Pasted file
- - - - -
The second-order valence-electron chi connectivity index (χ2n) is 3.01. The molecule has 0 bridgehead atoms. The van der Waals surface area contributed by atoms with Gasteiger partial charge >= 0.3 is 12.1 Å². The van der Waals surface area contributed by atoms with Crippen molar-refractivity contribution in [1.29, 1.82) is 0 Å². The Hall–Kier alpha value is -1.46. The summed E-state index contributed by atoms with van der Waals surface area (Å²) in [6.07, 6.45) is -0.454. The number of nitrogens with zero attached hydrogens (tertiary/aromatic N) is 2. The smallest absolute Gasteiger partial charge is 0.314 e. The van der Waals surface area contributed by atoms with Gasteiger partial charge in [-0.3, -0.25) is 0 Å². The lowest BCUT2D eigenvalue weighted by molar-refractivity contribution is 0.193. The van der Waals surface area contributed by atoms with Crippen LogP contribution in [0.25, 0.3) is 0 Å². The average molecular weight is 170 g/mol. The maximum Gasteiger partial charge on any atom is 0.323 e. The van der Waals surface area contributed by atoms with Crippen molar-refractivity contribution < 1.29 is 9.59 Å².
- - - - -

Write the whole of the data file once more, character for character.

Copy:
The second-order valence-electron chi connectivity index (χ2n) is 3.01. The molecule has 0 bridgehead atoms. The van der Waals surface area contributed by atoms with Gasteiger partial charge >= 0.3 is 12.1 Å². The van der Waals surface area contributed by atoms with Crippen molar-refractivity contribution in [1.29, 1.82) is 0 Å². The Hall–Kier alpha value is -1.46. The summed E-state index contributed by atoms with van der Waals surface area (Å²) in [6.07, 6.45) is -0.454. The number of nitrogens with zero attached hydrogens (tertiary/aromatic N) is 2. The smallest absolute Gasteiger partial charge is 0.314 e. The van der Waals surface area contributed by atoms with Gasteiger partial charge in [-0.3, -0.25) is 0 Å². The lowest BCUT2D eigenvalue weighted by molar-refractivity contribution is 0.193. The van der Waals surface area contributed by atoms with Crippen LogP contribution in [0.25, 0.3) is 0 Å². The average molecular weight is 170 g/mol. The maximum Gasteiger partial charge on any atom is 0.323 e. The van der Waals surface area contributed by atoms with Crippen molar-refractivity contribution < 1.29 is 9.59 Å².